Like most investors around the globe, Australian superannuation funds are experiencing tough times. There’s no escaping the fact that funds have been hard hit by the global financial crisis and retirees – as well as those approaching retirement – are suffering. The combined effect of the market meltdown and historically low interest rates means retirement for more older Australians is a far cry from the worryfree lifestyle that so many of us envisage for our post-working life. In this sort of climate, it’s inevitable that questions are raised as to whether our compulsory super system – long viewed as a trailblazer for other nations around the world – is everything it is cracked up to be.
Some economists have called for a cut in contributions to super funds; others have suggested the system be dismantled in favour of a more voluntary approach. Following decades of slow growth, Australia’s super industry grew at lightning speed with the introduction of compulsory super in 1992. Near -universal coverage has been achieved and – for many Australians – super has grown to be their largest asset outside the family home. For some, superannuation is their only significant financial asset. We know from various studies that Australia is not a nation of savers. Regardless of age or income, most of us do not have the self-discipline or foresight to plan properly for our own retirement.
While other nations have built up billions of dollars in unfunded liabilities from their defined benefit retirement schemes, compulsory superannuation has delivered Australia a national savings pool worth $1.1 trillion. This asset pool not only serves to deliver a better retirement outcome for millions of Australians but also assists in safeguarding our economy by providing much-needed investment capital for Australian businesses including infrastructure investment that is both nation building and job creating. But compulsory super is just part of the retirement equation. Our retirement incomes system is based on three pillars – a means-tested Age Pension, Superannuation Guarantee contributions (currently at 9 per cent) and private savings. Importantly, the Age Pension exists as a safety net, providing those who are eligible with a government guaranteed income stream for life.
Of course, right now, many people are asking whether our superannuation system can provide adequately for the future, given the current economic outlook. According to SuperRatings research, the average ‘balanced’ super fund lost 19.7 per cent in the year to December 2008. While no one would celebrate such a loss, this is significantly better than the performance of the Australian sharemarket, which shed more than 40 per cent during the same period. History suggests that diversification is the best strategy in the long term, which is what superannuation investing is all about.
And it is over the long term that superannuation shows its strengths. The top performing funds (notably the not-for-profit funds) have delivered annual returns in excess of their long term investments objectives (typically CPI plus 3 per cent). So even taking into account the unprecedented downturn of recent times, the best funds are delivering on their promises to members. The real problem currently faced by retirees and older workers is not the superannuation system itself, but the fact these people haven’t been in the system for long enough.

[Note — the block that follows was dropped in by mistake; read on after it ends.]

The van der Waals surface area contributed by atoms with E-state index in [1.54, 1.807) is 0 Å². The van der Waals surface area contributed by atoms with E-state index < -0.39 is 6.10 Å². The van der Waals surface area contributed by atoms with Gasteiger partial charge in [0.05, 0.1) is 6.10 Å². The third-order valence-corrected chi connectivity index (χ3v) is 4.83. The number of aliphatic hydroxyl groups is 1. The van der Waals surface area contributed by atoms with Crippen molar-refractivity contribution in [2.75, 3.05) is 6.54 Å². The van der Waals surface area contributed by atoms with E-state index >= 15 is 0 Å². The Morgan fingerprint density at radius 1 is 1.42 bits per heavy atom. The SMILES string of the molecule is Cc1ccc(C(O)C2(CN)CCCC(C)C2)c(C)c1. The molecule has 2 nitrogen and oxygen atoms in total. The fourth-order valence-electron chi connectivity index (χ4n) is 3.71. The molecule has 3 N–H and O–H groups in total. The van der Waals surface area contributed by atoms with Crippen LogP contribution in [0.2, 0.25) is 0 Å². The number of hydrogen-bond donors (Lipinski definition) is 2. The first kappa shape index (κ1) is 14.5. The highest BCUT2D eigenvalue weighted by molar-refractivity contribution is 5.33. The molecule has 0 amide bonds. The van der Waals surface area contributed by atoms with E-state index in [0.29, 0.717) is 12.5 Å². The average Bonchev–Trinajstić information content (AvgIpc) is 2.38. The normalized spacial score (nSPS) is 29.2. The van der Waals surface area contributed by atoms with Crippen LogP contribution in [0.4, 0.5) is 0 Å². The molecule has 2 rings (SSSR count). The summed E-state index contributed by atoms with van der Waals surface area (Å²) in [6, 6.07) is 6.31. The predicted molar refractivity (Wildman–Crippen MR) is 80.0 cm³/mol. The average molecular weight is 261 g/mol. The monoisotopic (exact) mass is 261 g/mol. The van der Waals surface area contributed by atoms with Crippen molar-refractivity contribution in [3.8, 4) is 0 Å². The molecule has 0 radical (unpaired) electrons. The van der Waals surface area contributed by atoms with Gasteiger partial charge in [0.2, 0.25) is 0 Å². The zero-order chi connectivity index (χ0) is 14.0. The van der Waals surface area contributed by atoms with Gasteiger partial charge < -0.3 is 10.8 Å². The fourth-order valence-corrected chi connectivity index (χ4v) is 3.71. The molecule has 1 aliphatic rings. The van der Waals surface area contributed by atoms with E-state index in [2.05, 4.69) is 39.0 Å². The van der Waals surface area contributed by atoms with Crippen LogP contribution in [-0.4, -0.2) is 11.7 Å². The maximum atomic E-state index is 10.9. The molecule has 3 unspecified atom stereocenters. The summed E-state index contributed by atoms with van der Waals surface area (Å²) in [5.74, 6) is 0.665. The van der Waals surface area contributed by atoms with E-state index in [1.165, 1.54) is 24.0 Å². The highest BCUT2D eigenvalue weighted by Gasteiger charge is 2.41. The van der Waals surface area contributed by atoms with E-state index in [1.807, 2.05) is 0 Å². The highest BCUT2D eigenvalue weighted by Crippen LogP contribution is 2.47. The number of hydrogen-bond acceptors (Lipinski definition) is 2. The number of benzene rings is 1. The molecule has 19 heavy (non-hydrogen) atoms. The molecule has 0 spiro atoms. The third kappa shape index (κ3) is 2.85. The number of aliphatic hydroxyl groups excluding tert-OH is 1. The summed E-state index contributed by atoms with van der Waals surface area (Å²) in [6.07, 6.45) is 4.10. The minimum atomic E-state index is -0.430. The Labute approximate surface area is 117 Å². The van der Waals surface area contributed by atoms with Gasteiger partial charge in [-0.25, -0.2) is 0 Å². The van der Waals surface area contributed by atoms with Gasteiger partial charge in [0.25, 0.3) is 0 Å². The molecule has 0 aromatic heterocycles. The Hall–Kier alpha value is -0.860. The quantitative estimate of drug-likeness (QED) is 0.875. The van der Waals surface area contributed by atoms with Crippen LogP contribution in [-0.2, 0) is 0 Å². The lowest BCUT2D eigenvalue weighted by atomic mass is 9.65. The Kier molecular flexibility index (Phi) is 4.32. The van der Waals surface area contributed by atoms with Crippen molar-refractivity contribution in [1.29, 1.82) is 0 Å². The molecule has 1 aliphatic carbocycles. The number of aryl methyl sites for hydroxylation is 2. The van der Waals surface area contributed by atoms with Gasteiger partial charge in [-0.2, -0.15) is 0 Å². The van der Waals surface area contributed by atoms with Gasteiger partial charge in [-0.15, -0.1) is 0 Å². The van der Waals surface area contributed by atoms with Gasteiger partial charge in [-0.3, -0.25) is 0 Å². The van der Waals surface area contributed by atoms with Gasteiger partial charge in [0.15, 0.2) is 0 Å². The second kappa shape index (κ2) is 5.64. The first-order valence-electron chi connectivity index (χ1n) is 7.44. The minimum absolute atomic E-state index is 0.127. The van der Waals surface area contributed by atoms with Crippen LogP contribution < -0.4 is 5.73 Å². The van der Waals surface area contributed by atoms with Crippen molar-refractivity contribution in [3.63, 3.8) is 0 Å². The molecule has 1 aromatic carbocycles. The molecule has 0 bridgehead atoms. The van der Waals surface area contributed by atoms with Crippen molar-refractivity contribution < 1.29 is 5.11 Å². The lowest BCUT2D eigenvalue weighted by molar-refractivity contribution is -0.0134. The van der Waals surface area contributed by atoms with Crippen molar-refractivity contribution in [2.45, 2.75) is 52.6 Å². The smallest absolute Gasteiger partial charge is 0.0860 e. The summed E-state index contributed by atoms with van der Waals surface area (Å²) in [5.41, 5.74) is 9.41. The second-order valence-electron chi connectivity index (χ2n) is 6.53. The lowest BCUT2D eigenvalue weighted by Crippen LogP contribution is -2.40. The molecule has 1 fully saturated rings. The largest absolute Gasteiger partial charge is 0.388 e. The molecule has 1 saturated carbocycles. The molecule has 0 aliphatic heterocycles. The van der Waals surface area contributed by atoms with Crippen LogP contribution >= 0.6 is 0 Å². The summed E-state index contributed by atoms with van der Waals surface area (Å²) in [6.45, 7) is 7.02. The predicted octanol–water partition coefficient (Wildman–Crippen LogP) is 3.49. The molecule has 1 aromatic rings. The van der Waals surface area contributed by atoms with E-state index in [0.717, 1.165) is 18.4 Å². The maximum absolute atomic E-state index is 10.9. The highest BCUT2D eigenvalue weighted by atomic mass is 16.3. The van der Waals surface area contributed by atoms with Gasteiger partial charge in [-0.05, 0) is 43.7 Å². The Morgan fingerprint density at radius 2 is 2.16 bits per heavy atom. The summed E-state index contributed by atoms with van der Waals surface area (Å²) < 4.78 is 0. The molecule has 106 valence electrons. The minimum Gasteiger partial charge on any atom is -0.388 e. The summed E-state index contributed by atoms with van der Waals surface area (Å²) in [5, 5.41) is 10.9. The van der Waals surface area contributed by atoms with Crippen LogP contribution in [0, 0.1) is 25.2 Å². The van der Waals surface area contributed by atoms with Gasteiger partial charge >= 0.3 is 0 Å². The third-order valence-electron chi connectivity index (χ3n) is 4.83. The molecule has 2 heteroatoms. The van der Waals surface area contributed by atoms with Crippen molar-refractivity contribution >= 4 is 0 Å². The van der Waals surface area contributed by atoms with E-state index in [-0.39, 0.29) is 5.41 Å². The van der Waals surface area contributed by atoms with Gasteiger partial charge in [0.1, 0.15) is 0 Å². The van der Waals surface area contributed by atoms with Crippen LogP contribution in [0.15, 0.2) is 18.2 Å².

That is not to say that our current system can’t be improved upon. Key reforms on the table this year – many of them initiated by the Minister for Superannuation and Corporate Law, Nick Sherry, and aimed at improving cost efficiencies in the system – include moves to publish fund performance data to make it easier for consumers to make the right choice of fund, the removal of tax barriers to fund mergers, and plans to reunite Australians with their lost superannuation through the use of Tax File Numbers. The not-for-profit sector – in particular its industry fund membership – has also stepped up its calls for the removal of fees and commissions paid to financial advisers on compulsory superannuation.
Such fees add considerable and unwarranted cost to the system. On the important issue of retirement income adequacy and the enormous challenge Australia faces with its rapidly ageing population, the Henry Tax Review is providing the industry with the opportunity to present its case for a lift in superannuation contributions in the medium to long term. Indeed, this is the greatest challenge facing the superannuation industry: to convince working Australians, the Government and employers that – even in these gloomy economic times – it is in all of our interests, and especially those of our children, to put aside more, rather than less, for our retirement. Our super system – with its robust regulatory framework, its sound approach to governance and risk management, its capacity to boost investment in nation-building assets, and – perhaps most importantly – its track record of delivering on its long-term investment objectives – is still the best way for all Australians to do this.